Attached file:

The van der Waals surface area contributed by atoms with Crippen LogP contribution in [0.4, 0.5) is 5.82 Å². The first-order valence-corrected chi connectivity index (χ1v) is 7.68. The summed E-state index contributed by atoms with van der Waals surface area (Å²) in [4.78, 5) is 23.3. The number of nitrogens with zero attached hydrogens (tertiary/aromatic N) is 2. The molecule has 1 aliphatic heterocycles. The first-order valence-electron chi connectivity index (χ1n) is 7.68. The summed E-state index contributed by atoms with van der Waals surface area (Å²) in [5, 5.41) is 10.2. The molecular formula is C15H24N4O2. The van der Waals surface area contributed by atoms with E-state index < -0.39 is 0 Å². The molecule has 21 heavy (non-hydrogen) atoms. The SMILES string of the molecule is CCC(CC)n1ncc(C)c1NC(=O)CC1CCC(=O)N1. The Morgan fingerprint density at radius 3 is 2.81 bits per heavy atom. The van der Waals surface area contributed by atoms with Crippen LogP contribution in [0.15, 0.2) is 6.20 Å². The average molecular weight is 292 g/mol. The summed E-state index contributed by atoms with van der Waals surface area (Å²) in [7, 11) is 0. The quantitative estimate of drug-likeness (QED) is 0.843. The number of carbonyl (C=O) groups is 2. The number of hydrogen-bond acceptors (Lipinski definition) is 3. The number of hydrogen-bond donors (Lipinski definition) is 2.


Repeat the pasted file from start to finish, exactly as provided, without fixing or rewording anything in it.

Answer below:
The van der Waals surface area contributed by atoms with Crippen LogP contribution in [0.4, 0.5) is 5.82 Å². The first-order valence-corrected chi connectivity index (χ1v) is 7.68. The summed E-state index contributed by atoms with van der Waals surface area (Å²) in [4.78, 5) is 23.3. The number of nitrogens with zero attached hydrogens (tertiary/aromatic N) is 2. The molecule has 1 aliphatic heterocycles. The first-order valence-electron chi connectivity index (χ1n) is 7.68. The summed E-state index contributed by atoms with van der Waals surface area (Å²) in [5, 5.41) is 10.2. The molecular formula is C15H24N4O2. The van der Waals surface area contributed by atoms with E-state index < -0.39 is 0 Å². The molecule has 21 heavy (non-hydrogen) atoms. The SMILES string of the molecule is CCC(CC)n1ncc(C)c1NC(=O)CC1CCC(=O)N1. The Morgan fingerprint density at radius 3 is 2.81 bits per heavy atom. The van der Waals surface area contributed by atoms with Crippen LogP contribution in [0.15, 0.2) is 6.20 Å². The average molecular weight is 292 g/mol. The summed E-state index contributed by atoms with van der Waals surface area (Å²) in [7, 11) is 0. The quantitative estimate of drug-likeness (QED) is 0.843. The number of carbonyl (C=O) groups is 2. The number of hydrogen-bond acceptors (Lipinski definition) is 3. The number of hydrogen-bond donors (Lipinski definition) is 2.